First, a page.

New Student Group Focused on Inclusion and Diversity

Author: Rosalyn Wells

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The college experience is often made richer by the relationships you build, the friends you make and the things you learn about yourself; for minority students those experiences are often colored by their race, gender or sexual orientation.  In Fall 2016, architecture students formed a new student organization to offer support for students from underrepresented groups.  The National Organization for Minority Architecture Students (NOMAS) aims to “provide role models to encourage, inspire, and provide a sense of belonging in the field of architecture.”  The organization is a student chapter of the National Organization for Minority Architects (NOMA).

With the assistance of faculty advisors Dean Michael Lykoudis and Assistant Dean Samantha Salden Teach, NOMAS is a place where minority students can engage with key issues and focus on creating a positive experience for all students at the School of Architecture.  NOMAS, still in its’ early stages, has been holding regular meetings and students are excited to get involved and make an impact.  Sophomore Erikc Perez-Perez hopes “to learn about other’s stories and how they work to contribute to diversification in the field of architecture…[so] I could form my own ideas about what I could personally devote as a student.”  

In their first full academic year on campus, NOMAS is focusing on building relationships and forming a supportive network and community within and beyond the School of Architecture.  This semester their focus, according to NOMAS President Gabriel Jacobs, is three-pronged.  Students plan to connect with NOMAS groups at other institutions; create a space for relationships between minority upperclassmen and underclassmen at the School of Architecture; and foster professional mentor relationships.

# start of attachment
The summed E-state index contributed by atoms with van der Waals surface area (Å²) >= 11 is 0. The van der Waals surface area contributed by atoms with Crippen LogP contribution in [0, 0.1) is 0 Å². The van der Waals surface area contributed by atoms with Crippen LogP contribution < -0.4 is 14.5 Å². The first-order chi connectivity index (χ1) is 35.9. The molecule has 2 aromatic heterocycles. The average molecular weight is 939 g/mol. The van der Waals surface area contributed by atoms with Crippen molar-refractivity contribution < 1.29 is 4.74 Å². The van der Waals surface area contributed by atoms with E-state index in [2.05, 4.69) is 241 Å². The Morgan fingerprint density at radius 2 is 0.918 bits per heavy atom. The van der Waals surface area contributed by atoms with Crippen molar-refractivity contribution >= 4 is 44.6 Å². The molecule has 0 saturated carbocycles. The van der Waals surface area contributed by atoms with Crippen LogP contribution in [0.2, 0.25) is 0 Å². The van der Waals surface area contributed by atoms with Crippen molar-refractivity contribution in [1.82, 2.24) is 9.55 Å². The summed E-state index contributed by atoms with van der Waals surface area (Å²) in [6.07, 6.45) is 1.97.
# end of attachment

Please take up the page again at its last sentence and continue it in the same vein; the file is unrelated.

During the fall semester five architecture students attended the Annual NOMA International Conference and Exposition held in Los Angeles.  Express Yourself, the theme of the 2016 conference, is a mantra that seems to bridge the personal need for safety, affirmation and autonomy with the professional need for career opportunities and connecting with like-minded architects and designers.  Alexandria McKinney, a sophomore who attended the conference said that “it was refreshing to see minorities from different cultural backgrounds and experiences share how they have successfully become the great architects and designers they are today.”  The conference experience proved to be one of both personal and professional growth.

Students are optimistic about the impact that a group like NOMAS can make at the School of Architecture and the wider university community.  McKinney hopes “NOMAS continues to leave its imprint on the School of Architecture and help lead it to a more diverse and inviting environment for all those who are interested in architecture.”

Originally published by Rosalyn Wells at architecture.nd.edu on February 23, 2017.